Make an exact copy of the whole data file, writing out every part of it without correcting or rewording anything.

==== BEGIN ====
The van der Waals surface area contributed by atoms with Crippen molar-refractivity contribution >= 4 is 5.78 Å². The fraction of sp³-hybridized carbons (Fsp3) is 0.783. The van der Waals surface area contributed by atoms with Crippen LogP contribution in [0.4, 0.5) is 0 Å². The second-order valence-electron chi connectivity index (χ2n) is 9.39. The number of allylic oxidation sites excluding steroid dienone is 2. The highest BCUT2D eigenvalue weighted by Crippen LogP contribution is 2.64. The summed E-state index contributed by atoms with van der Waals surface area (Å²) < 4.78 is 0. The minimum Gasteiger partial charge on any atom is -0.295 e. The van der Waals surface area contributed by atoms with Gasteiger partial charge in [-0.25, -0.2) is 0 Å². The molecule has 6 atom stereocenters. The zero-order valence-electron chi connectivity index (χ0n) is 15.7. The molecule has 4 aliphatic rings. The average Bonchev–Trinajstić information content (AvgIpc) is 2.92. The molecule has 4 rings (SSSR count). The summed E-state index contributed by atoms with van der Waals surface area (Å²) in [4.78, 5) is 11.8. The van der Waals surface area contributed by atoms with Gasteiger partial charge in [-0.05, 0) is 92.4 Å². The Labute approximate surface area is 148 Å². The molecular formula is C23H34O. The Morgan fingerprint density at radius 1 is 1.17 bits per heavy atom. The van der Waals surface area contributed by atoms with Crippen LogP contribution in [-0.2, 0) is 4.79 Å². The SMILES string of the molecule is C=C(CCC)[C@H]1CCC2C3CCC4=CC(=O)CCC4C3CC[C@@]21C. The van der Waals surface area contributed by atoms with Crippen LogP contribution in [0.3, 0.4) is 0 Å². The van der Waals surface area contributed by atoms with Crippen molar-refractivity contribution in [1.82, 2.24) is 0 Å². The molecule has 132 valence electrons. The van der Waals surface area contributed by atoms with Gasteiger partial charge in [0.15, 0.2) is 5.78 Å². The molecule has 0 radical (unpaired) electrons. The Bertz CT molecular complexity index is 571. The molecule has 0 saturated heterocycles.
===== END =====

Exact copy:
The van der Waals surface area contributed by atoms with Crippen molar-refractivity contribution >= 4 is 5.78 Å². The fraction of sp³-hybridized carbons (Fsp3) is 0.783. The van der Waals surface area contributed by atoms with Crippen LogP contribution in [0.4, 0.5) is 0 Å². The second-order valence-electron chi connectivity index (χ2n) is 9.39. The number of allylic oxidation sites excluding steroid dienone is 2. The highest BCUT2D eigenvalue weighted by Crippen LogP contribution is 2.64. The summed E-state index contributed by atoms with van der Waals surface area (Å²) < 4.78 is 0. The minimum Gasteiger partial charge on any atom is -0.295 e. The van der Waals surface area contributed by atoms with Gasteiger partial charge in [-0.25, -0.2) is 0 Å². The molecule has 6 atom stereocenters. The zero-order valence-electron chi connectivity index (χ0n) is 15.7. The molecule has 4 aliphatic rings. The average Bonchev–Trinajstić information content (AvgIpc) is 2.92. The molecule has 4 rings (SSSR count). The summed E-state index contributed by atoms with van der Waals surface area (Å²) in [4.78, 5) is 11.8. The van der Waals surface area contributed by atoms with Gasteiger partial charge in [-0.05, 0) is 92.4 Å². The Labute approximate surface area is 148 Å². The molecular formula is C23H34O. The Morgan fingerprint density at radius 1 is 1.17 bits per heavy atom. The van der Waals surface area contributed by atoms with Crippen LogP contribution in [-0.2, 0) is 4.79 Å². The SMILES string of the molecule is C=C(CCC)[C@H]1CCC2C3CCC4=CC(=O)CCC4C3CC[C@@]21C. The van der Waals surface area contributed by atoms with Crippen LogP contribution in [0.3, 0.4) is 0 Å². The van der Waals surface area contributed by atoms with Crippen molar-refractivity contribution in [1.82, 2.24) is 0 Å². The molecule has 132 valence electrons. The van der Waals surface area contributed by atoms with Gasteiger partial charge in [0.15, 0.2) is 5.78 Å². The molecule has 0 radical (unpaired) electrons. The Bertz CT molecular complexity index is 571. The molecule has 0 saturated heterocycles.